After John Scott vote, NHL will limit All-Star Game fan influence: Report

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OTTAWA, ON - JANUARY 29: Henrik Lundqvist #30 of the New York Rangers and Team Alfredsson skates on the ice prior to the 2012 Tim Hortons NHL All-Star Game against Team Chara at Scotiabank Place on January 29, 2012 in Ottawa, Ontario, Canada. (Photo by Gregory Shamus/Getty Images)

Henrik Lundqvist #30 Of The New York Rangers And Team Alfredsson Skates Getty Images

OTTAWA, ON - JANUARY 29: Henrik Lundqvist #30 of the New York Rangers and Team Alfredsson skates on the ice prior to the 2012 Tim Hortons NHL All-Star Game against Team Chara at Scotiabank Place on January 29, 2012 in Ottawa, Ontario, Canada. (Photo by Gregory Shamus/Getty Images)

When NHL fans voted John Scott into the All-Star Game this season*, one thing was clear. No, not that the chances for an All-Star Game fight have dramatically increased – that the NHL was definitely going to limit the fan influence for subsequent editions of the midseason classic.

On Saturday, Sportsnet’s Elliotte Friedman reported how the NHL might limit those options:

"You're going to see a situation where the League decides if it’s going to be that the fans just have a portion of the vote – not all of the captaincy votes – or could it just be that there's a list online that you're going to be able to vote from. I think it’s pretty safe to say we're not going to see the same kind of all out voting that we saw this year and what it resulted in with the captaincies."

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Guess you live and learn. Three reactions: 

1. To the NHL’s credit, it appears “get rid of the fan vote” isn’t one of the options. Mostly because it would basically mean “get rid of the All-Star Game, because what’s the point?”

2. The John Scott thing never happens if the NHL hadn’t allowed fans to vote for any player with ease. Had the league limited voting to, say, five forwards for each team, Scott wouldn’t have been one of the options. And while prankster anarchy is a heck of a motivator, asking them to write in a candidate as often as it would take to flood the ballot box … well, that’s a whole lot of Mountain Dew consumption right there.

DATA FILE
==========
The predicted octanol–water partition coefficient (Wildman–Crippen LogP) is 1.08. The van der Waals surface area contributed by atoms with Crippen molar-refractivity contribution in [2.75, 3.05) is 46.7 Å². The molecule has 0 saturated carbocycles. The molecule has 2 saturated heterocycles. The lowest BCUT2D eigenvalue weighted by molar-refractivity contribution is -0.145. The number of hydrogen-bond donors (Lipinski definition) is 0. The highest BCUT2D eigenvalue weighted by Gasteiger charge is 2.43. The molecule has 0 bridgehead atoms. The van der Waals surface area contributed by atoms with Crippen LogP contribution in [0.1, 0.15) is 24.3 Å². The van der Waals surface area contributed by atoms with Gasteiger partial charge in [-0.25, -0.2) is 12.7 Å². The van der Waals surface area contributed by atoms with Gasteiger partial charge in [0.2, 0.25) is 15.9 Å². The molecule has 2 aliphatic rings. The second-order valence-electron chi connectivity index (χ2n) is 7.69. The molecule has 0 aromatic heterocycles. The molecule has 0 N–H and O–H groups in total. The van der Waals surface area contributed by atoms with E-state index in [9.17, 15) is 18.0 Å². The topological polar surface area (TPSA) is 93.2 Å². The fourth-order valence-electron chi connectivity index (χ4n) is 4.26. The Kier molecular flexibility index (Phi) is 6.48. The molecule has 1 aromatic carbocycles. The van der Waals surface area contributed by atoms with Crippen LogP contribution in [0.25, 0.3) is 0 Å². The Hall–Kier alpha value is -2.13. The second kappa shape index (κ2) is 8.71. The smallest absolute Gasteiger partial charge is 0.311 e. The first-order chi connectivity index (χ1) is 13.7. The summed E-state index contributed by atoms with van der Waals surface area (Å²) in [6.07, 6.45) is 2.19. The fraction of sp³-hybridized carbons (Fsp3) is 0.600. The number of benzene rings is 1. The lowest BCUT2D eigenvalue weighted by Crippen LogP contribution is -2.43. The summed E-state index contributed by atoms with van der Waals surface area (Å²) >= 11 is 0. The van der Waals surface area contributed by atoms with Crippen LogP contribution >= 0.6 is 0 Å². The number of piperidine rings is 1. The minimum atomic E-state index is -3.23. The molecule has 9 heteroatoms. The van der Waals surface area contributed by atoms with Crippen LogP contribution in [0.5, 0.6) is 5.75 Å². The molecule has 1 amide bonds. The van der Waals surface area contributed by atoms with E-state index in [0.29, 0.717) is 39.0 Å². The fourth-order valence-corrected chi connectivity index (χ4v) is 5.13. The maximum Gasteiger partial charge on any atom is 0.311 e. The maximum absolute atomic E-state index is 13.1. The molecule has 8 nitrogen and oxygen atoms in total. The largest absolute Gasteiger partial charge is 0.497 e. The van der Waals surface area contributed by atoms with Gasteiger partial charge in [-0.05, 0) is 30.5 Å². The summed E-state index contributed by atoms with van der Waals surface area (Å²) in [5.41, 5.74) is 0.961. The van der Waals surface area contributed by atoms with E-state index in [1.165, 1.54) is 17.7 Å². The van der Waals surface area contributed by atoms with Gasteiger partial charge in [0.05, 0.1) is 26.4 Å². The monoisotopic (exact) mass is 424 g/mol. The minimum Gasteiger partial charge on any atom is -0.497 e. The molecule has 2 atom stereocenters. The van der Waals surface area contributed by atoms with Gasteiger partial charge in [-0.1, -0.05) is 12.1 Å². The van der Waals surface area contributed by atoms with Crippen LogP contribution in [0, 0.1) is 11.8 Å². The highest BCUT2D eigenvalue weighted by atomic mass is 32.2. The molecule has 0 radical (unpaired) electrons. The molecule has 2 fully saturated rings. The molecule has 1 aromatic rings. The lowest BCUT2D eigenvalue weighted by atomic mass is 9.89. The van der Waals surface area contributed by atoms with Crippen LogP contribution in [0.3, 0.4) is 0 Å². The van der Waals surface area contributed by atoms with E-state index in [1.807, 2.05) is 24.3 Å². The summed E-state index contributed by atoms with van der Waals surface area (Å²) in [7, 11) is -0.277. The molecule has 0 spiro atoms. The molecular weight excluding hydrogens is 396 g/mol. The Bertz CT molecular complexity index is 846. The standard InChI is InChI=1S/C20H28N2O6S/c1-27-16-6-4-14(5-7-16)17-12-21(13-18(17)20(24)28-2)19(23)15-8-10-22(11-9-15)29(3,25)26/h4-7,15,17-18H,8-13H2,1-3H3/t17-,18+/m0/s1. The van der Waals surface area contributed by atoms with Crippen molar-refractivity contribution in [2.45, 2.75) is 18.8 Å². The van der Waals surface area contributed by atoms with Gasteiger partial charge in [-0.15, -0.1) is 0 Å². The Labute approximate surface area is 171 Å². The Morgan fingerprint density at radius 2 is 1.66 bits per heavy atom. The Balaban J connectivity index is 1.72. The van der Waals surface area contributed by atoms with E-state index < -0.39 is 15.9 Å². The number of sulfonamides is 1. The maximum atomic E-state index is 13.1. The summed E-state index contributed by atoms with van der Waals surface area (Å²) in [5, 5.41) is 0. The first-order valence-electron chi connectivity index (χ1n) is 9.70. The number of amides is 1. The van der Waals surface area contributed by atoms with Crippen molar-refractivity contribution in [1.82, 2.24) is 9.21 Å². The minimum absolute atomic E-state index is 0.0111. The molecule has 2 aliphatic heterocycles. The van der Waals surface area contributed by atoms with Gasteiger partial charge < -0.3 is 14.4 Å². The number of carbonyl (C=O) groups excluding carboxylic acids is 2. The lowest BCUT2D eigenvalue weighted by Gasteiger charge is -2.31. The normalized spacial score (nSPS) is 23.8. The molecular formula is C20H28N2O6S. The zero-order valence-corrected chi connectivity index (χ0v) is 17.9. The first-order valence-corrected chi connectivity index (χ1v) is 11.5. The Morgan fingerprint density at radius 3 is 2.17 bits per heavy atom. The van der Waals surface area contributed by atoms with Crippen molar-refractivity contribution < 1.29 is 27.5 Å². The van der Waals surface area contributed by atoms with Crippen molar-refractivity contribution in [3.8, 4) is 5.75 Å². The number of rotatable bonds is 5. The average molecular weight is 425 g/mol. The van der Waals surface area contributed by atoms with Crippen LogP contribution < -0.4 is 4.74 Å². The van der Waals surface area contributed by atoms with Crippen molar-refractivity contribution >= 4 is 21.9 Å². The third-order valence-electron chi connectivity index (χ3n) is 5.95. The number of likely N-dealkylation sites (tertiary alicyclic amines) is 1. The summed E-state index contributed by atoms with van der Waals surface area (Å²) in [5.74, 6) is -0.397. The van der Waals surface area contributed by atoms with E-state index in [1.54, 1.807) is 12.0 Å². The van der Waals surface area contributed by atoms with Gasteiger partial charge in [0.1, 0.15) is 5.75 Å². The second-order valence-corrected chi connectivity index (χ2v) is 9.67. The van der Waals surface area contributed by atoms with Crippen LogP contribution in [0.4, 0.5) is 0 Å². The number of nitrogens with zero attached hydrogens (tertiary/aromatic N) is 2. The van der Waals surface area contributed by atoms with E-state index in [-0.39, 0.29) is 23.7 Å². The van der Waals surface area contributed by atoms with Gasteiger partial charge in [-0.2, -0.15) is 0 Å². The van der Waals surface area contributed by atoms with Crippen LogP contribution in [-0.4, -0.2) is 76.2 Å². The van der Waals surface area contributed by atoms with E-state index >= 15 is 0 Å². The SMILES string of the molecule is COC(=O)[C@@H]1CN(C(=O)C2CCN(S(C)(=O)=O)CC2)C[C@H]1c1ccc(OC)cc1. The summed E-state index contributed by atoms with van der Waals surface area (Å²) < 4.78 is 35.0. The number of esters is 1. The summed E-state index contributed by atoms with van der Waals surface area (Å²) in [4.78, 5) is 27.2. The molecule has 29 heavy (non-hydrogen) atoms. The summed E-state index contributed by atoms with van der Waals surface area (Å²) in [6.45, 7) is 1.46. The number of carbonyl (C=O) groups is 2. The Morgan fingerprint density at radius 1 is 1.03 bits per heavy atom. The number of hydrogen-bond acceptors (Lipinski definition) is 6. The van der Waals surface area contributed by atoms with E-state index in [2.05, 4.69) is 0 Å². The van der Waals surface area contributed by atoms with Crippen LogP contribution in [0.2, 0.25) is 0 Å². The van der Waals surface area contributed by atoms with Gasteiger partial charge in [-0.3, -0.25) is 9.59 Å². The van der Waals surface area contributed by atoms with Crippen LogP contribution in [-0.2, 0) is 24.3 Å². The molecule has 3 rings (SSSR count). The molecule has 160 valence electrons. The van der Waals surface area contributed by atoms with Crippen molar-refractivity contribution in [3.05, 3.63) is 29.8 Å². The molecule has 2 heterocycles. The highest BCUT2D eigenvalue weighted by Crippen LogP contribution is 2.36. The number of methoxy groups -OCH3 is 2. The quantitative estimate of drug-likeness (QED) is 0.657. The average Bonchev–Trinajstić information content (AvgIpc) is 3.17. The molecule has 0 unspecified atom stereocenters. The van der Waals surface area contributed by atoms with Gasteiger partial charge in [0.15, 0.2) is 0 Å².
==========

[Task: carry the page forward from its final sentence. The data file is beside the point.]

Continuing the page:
3. All that said, I’ve suspected that another factor in the John Scott campaign was that there were a lot of NHL fans that simply weren’t engaged in the All-Star process.

There have been so many format changes that fans have no idea what they’re voting for anymore. And the fact is that in those format changes, we’ve gone from voting in 12 players in the traditional East/West format to six players in the Fantasy Draft format to four players this season. The less you involve them, the less they’ll be involved, and the less they’re involved, the more likely it is that that process gets hijacked by a group of ballot-stuffers.

And let’s face it: No matter what the NHL does, there’s always going to be some level of fan hijacking. It may not be on a John Scott or a Rory Fitzpatrick level. Maybe it’s Milan Michalek getting more votes than every player but Alfredsson and Spezza in 2010. Maybe it’s Mike Komisarek (yes, Mike Komisarek) getting voted in back in 2009 with over 1.3 million votes.

It’s the fans’ game, no matter how much you try to take that away from them for better or worse.

* In full disclosure, we played a part in that campaign.

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Greg Wyshynski is a writer for Yahoo Sports. Contact him at puckdaddyblog@yahoo.com or find him on Twitter. His book, TAKE YOUR EYE OFF THE PUCK, is available on Amazon and wherever books are sold.

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